Intellectual property issuesParis Convention
Is your jurisdiction party to the Paris Convention for the Protection of Industrial Property? The Patent Cooperation Treaty (PCT)? The Agreement on Trade-Related Aspects of Intellectual Property Rights (TRIPs)?
Yes, the US is a party to all three.Contesting validity
Can the licensee be contractually prohibited from contesting the validity of a foreign licensor’s intellectual property rights or registrations in your jurisdiction?
No. In 2007, the Supreme Court overturned the law requiring a licensee to terminate the licence before challenging the validity of a licensed patent (MedImmune v Genentech, 549 US 118 (2007)), and US law does not differentiate between domestic and foreign licensors. Licensors may attempt to limit this contractually by including provisions providing for increased upfront compensation or royalty rates as well as a right to (1) terminate the patent licence; (2) reduce the scope of a licence (ie, convert an exclusive licence to non-exclusive); or (3) require the licensee to bear litigation costs. However, general ‘no challenge clauses’ prohibiting a licensee from challenging validity have not been universally enforced by the courts and United States Patent and Trademark Office (USPTO).Invalidity or expiry
What is the effect of the invalidity or expiry of registration of an intellectual property right on a related licence agreement in your jurisdiction? If the licence remains in effect, can royalties continue to be levied? If the licence does not remain in effect, can the licensee freely compete?
Because subject matter disclosed in a patent is dedicated to the public upon expiration, any exclusive right, licence or privilege expires. Agreements requiring royalties after expiration of a licensed patent are unlawful per se. Brulotte v Thys, 379 US 29 (1964); Kimble v Marvel Entertainment, 576 US 446 (2015). Brulotte, however, is limited and ‘poses no bar to business arrangements other than royalties - all kinds of joint ventures, for example - that enable parties to share the risks and rewards of commercializing an invention’ (Kimble, 576 US at 435-55).
Further, there is no such prohibition on the term of licence under know-how, technology or trade secrets with no set duration.
Because trademark rights derive from use in commerce in the US, the rights may be licensed insofar as the mark is used in connection with the relevant goods or services, whether or not registered; it is highly advisable to register and maintain trademark registrations because they provide notice to third parties and a presumption of validity.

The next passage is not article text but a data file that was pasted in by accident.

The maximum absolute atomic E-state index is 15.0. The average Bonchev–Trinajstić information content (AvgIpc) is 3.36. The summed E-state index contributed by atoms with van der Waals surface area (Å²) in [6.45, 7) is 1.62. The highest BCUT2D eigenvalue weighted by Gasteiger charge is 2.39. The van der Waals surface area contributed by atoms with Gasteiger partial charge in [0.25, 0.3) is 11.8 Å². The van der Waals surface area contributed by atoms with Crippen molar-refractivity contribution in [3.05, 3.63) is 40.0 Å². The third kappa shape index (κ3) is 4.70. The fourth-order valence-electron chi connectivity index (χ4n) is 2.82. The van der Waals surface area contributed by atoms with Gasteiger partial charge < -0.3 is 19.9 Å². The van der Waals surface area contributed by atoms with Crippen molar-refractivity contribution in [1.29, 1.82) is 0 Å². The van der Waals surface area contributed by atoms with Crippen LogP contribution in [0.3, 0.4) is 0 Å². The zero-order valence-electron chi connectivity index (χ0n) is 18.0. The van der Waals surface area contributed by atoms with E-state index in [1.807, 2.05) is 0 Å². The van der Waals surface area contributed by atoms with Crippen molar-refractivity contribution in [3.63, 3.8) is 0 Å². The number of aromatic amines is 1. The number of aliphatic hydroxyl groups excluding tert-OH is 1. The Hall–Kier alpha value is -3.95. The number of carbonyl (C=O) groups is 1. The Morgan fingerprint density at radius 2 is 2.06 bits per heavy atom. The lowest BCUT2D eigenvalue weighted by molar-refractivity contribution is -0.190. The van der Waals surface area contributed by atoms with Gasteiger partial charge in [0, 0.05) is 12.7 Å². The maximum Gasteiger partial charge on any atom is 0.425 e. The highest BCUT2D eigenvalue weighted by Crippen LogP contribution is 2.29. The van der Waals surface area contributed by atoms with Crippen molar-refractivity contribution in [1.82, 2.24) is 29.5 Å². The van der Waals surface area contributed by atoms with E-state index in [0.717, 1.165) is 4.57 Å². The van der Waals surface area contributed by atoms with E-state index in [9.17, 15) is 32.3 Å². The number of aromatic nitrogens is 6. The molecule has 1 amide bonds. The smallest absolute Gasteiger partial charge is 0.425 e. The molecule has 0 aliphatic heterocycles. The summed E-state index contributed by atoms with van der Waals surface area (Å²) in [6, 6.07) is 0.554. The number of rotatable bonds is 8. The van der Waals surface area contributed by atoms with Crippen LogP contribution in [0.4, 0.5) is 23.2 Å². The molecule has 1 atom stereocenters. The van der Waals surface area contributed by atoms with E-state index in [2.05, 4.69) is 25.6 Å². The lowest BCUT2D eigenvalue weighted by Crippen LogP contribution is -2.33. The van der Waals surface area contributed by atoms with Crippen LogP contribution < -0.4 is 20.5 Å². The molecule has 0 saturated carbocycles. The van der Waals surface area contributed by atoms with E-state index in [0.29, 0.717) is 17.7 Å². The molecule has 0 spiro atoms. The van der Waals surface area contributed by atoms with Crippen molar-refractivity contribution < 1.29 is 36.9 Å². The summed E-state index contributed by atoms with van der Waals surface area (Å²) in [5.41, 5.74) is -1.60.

Regarding copyrights, there are specified terms following creation or publication to perfect an ownership in a registered US copyright, after which the work will fall into the public domain and cannot thereafter be levied.Requirements specific to foreigners
Is an original registration or evidence of use in the jurisdiction of origin, or any other requirements unique to foreigners, necessary prior to the registration of intellectual property in your jurisdiction?
A US trademark application (including intent-to-use under 15 USC 1051(b)) may be based upon use in US commerce, or a corresponding non-US registration, provided the applicant’s country of origin is a party to a treaty such as the Paris Convention for the Protection of Industrial Property of 1883 or other specific treaties.
For US applications based upon non-US registrations, a true copy of the corresponding foreign registration, along with a verified English translation, must be submitted to the USPTO. While it is not necessary to demonstrate use in the US prior for applications based upon non-US registrations, the owner will be required to prove use of the mark in US commerce by submitting a Declaration of Use and specimen of use between years five and six following the US registration date and every 10 years thereafter from the registration date to maintain the US registration.